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🔫 What We Can Learn from Stormtroopers

C. Wess Daniels
C. Wess Daniels
Greetings, Friends. 
One of the things I’ve been wanting to do is a little show and tell with for you about a class I ran during our “three-week” class here at the college (our three week semesters are meant to be more intensive, more experiential as we are in class 3 hours everyday during that time).
The class was titled “Religion and New Media.” This was a new class for me that I developed over the winter and deals with two of my favorite topics. One of my main areas of study and interest is participatory culture and fandom and comparing their communities to religious ones.
My question for you today is what are you a fan of? And what can we religious folks learn from fans?
Finally, I have two announcements about upcoming things I’m doing at the bottom of the newsletter I hope you read.
Thanks for reading, 
Wess Daniels
Haw River Watershed (Greensboro, NC)

Image from https://4nite.site/skins/imperial-stormtrooper
Image from https://4nite.site/skins/imperial-stormtrooper
Article: What We Can Learn from Stormtroopers
Each year Guilford College, where I work, has a three-week semester and then a twelve in the fall and that order is reversed in the spring. Though many have mixed feelings about it, I tend to enjoy the structure because I treat it as three-week experimental and experiential course. To me, it is a bit of a playground for things I wouldn’t necessarily want to do over a 12 week-long semester. The classes I have taught during these three-week sessions were designed specifically for this format and so far we’ve had a blast with lots of ways to interact, field trips, guests, and different types of projects, etc.
For my Religion and New Media class this spring it was no different.
First, a key principle I knew I wanted to cover was “participatory culture.” I wanted to cover this both as a topic but also as I wanted to see if I could take my participatory pedagogy to a new level so that students could truly enter into the subject. (For those of you not familiar with it, my first book deals with participatory culture and what Quakers can learn from it for renewal and social change).
What is Participatory Culture?
Participatory culture is a culture that arises as people shift from being “consumers” to “producers;” it signals a time when people become creators of the content they want to consumer often in ways that are both creative and form new communities.
People participate in the creation of content in New Media at least three ways: influencing the content that larger media companies make (consider the TV Show Arrested development going off the air and fans rallying to get another season made); participating in the fandom of their favorite fan objects (“cosplay”, writing fan fiction, sharing commentary and debating interpretations over social media, making fan interpretations of what has happened - what really happened to Eddie from Stranger Things? - mashing up various fandoms, joining in community oriented events like gatherings, online forums, discord servers, etc.).
Here’s how I tried to embody this within the class:
  • I used Coda.io to create a participatory syllabus. This syllabus was online and had all the basic pieces already written out (course description, outcomes, academic integrity policy), but then there were other parts that the students built together during the semester. This included their assignments, their final project, and their presentations (they had three classes that they were responsible for the content of the class that day).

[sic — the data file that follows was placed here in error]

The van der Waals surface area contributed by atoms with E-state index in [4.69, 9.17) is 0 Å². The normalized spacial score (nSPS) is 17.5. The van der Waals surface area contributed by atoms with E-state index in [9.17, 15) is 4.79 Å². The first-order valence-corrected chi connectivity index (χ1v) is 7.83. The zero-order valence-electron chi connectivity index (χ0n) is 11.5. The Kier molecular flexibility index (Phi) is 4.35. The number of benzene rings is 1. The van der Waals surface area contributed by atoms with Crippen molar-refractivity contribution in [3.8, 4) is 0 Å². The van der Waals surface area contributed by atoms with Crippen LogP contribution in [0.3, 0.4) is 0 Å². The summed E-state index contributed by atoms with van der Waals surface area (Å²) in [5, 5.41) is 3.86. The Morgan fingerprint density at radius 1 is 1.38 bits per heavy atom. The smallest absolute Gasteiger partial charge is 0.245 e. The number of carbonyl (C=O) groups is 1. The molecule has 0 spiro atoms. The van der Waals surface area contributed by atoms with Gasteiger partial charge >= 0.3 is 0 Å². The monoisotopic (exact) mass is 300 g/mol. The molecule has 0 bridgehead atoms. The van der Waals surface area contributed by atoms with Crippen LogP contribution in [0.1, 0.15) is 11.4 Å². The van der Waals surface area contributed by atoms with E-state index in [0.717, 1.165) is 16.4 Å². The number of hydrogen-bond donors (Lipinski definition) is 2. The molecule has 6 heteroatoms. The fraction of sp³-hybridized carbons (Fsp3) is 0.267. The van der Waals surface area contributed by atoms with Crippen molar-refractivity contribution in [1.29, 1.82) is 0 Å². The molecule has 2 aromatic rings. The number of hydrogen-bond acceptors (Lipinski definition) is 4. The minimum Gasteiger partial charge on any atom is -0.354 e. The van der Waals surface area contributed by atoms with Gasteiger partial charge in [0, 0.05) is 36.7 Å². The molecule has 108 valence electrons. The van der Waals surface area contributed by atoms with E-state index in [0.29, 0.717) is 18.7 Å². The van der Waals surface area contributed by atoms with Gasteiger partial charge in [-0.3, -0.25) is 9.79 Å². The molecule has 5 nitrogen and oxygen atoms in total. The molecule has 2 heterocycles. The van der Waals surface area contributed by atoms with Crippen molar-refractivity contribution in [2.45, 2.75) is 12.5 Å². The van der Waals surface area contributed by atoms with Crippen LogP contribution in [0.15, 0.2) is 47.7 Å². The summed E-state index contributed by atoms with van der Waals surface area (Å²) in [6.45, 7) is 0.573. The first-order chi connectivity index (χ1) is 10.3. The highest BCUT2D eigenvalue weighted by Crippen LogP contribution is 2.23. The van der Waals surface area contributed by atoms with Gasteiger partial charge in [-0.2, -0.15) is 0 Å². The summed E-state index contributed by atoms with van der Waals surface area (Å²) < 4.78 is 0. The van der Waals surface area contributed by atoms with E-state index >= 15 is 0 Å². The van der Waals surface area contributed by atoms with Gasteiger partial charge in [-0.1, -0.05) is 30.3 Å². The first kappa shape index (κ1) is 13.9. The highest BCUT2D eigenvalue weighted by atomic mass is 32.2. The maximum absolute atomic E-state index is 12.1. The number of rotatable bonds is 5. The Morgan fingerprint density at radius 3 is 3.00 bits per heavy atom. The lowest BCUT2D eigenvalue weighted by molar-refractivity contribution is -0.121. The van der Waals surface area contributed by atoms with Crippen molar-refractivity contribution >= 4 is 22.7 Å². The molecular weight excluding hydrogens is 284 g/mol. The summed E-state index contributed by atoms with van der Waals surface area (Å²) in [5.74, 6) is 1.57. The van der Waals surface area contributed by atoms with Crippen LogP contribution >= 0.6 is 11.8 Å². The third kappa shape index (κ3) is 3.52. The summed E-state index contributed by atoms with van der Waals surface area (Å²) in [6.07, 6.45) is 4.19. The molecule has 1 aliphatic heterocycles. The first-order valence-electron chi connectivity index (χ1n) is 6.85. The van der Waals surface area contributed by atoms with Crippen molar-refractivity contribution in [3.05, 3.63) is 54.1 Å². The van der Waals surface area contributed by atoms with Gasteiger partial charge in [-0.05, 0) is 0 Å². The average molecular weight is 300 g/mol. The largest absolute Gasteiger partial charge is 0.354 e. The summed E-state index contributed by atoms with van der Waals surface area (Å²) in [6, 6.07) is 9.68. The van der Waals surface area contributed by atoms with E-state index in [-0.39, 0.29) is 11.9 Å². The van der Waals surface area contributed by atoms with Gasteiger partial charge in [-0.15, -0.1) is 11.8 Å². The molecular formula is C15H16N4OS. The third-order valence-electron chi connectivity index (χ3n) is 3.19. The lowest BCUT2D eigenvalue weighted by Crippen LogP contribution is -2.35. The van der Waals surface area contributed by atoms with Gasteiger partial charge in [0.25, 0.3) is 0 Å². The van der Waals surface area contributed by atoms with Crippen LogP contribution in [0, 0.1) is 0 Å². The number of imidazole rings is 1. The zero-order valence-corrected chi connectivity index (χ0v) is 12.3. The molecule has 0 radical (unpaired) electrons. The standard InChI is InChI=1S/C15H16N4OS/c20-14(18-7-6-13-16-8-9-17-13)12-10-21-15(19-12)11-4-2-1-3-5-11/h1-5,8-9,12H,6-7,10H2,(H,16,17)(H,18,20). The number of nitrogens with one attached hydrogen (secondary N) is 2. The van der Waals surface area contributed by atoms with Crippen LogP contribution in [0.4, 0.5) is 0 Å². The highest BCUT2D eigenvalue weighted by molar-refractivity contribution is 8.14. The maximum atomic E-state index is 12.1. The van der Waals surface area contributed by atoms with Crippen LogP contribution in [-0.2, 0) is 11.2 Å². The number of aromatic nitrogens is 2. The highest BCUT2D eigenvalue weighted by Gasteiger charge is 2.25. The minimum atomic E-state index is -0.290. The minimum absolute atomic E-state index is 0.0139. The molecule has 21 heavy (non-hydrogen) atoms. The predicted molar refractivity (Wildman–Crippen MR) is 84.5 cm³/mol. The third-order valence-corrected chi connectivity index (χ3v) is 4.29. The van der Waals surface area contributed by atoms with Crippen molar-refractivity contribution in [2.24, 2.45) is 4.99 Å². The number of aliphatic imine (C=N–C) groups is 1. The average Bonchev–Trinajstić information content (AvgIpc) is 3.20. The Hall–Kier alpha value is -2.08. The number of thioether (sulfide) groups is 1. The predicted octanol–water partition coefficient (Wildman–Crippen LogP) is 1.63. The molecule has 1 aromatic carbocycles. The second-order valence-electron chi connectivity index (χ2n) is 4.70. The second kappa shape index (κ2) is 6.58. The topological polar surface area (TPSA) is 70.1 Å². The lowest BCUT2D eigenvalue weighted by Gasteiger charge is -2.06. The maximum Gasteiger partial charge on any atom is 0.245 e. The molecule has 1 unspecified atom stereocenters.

All other parts of the syllabus were highly interactive as well:
  • class wiki that was added to during the class
  • daily class schedule that had all the things we’d be talking about, readings, and even a “homemade Twitter-like app” for students to share updates and learnings complete with “Quaker sparkles” for likes. :)
  • media page that included PDFs, links to videos, audio, etc. Easily added to and linked to from other parts of the syllabus, making all the media in the class easily organized and quickly available.
  • Having the very bones of the class be participatory in this way not only made the class really interesting and engaging (students said, I’ve never done anything like this before), it also helped to embody that participatory culture at the heart of a lot of New Media.
  • Take a look around the syllabus and see for yourself how we used it.
For those interested in this - I am leading a webinar tomorrow (Tuesday, August 2 at 1pm on how I build the syllabus using Coda). RSVP here: https://bit.ly/3IZWD7d
Religion in New Media
Second, we explored the connections around Religion in New Media.
We categorized religion and new media in one of three ways:
Direct references to religion within New Media (for example the ways in which a church or other faith community might uses websites, social media to “spread the word,” or a show like Fleabag (highlight recommended) having a main character that is a Catholic priest and portrays that role in a meaningful way);
Indirect references to religion is understood as “secular expressions of religious-like themes, topics, morality, ethics, etc…The Apple TV show Ted Lasso is one of the examples [of] a show that deals with themes like this but is not religious.”
And finally, Ritualistic forms of religion in New Media: